After considering a variety of cubits in use in Jesus' day[20], Dickinson, an expert in the early Syriac language[21], tried the Assyrian cubit[22], which he found in the writings of the 19th century archaeological pioneer, Sir Flinders Petrie (1853–1942)[23] and later revised by other archaeologists to 21.6 plus or minus 0.2 inches[24]. This was in fact the international standard lineal measurement in Jesus' time[25]. Dickinson converted the Shroud's most accurate then (1989) known dimensions of 14 feet 3 inches by 3 feet 7 inches into 171 by 43 inches[26]. Then dividing these inch dimension of the Shroud by 21.4, the lower end of the Assyrian cubit's range, resulted in 7.99 by 2.01, or 8 by 2 Assyrian cubits[27]!

Dividing Barberis and Zaccone's 2002 more accurate averages, 14 foot

4 inches = 172 inches x 3 feet 9 inches = 45 inches, by the middle 21.6 inch Assyrian cubit value, results in 7.96 by 2.08 cubits (see Fig. 1 above), which again is approximately 8 by 2 Assyrian cubits.

Problem for the forgery theory
The cubit was not a medieval unit of length[28]. While one side of the Shroud being a multiple of a first-century Middle Eastern cubit could barely be explained away as a coincidence, two sides could not[29]. Although cubits are mentioned in the Bible, both in the Old Testament (Hebrew `ammah) and the New Testament (Greek pechus)[30], as measurements of length (e.g. 1 Samuel 17:4; 1 Chronicles 11:23; John 21:8 & Revelation 21:17), these are too vague to derive their precise value. The word "cubit" comes from the Latin cubitum "elbow" and was based on the length of a man's forearm, from 18 to 22 inches[31].

The length of the Assyrian cubit was discovered only in the 19th century by archaeologist Sir Flinders Petrie (1853–1942) and Assyriologist Julius Oppert (1825-1905), who measured buildings in ancient Babylon (which had been annexed by Assyria in the 9th century BC[32]) and derived that cubit's length to have been 21.6 inches[33].

So a medieval forger would not have known the value of the Assyrian cubit[34], to cut the Shroud cloth to equal 8 by 2 of them. Shroud sceptics could resort to the fall-back position of Walter McCrone (1916-2002), that "a first century cloth could have been found and used by a 14th century artist to paint the image"[35]. But it is exceedingly unlikely that a medieval forger could find and then use a rare and expensive first century 8 by 2 cubits (4.4 x 1.1 metres) herringbone twill fine linen sheet upon which to commit his forgery. And that would be to concede as wrong the twin pillars of anti-authenticism: the 1389 claim by Bishop Pierre d'Arcis (r. 1377-1395) that the Shroud had been painted in 1355[36], and the 1988 radiocarbon dating of the Shroud as 1260-1390[37]! Both of which are wrong, as we shall see.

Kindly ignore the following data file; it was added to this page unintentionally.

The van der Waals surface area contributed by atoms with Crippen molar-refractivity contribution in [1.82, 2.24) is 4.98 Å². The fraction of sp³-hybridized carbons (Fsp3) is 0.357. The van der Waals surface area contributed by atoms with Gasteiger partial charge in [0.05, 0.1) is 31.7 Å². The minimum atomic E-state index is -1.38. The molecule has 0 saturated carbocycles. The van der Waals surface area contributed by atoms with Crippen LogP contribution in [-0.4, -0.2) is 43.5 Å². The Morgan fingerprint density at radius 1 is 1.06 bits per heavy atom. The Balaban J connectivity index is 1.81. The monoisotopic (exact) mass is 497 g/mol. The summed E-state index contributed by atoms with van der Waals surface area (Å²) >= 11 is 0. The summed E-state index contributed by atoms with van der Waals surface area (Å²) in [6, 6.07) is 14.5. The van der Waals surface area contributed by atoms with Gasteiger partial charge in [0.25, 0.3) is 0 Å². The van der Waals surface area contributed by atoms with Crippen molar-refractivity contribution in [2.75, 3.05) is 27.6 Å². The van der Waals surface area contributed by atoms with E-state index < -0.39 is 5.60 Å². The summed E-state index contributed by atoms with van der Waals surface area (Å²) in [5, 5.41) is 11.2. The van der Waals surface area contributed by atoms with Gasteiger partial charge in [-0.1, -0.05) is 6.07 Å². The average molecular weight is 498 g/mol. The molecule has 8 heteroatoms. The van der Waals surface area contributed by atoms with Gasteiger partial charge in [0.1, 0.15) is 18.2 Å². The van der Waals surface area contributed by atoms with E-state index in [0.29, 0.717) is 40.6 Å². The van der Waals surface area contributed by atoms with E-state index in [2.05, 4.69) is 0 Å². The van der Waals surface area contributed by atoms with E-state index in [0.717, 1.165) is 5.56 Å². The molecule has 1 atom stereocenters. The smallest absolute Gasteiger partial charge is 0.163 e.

Continued in part #13 of this series.

1. This post is copyright. I grant permission to quote from any part of this post (but not the whole post), provided it includes a reference citing my name, its subject heading, its date, and a hyperlink back to this page. [return]
2. Adler, A.D., 1999, "The Nature of the Body Images on the Shroud of Turin," in Adler, A.D. & Crispino, D., ed., "The Orphaned Manuscript: A Gathering of Publications on the Shroud of Turin," Effatà Editrice: Cantalupa, Italy, 2002, pp.103-112, 103. [return]
3. Wilson, I. & Schwortz, B., 2000, "The Turin Shroud: The Illustrated Evidence," Michael O'Mara Books: London, p.68. [return]
4. Guerrera, V., 2001, "The Shroud of Turin: A Case for Authenticity," TAN: Rockford IL, p.62. [return]
5. Wilson. & Schwortz, B., 2000, p.68. [return]
6. Iannone, J.C., 1998, "The Mystery of the Shroud of Turin: New Scientific Evidence," St Pauls: Staten Island NY, p.1. [return]
7. Vignon, P., 1937, "The Problem of the Holy Shroud," Wuenschel, E.A., transl., Scientific American, March, pp. 162-164, 6. [return]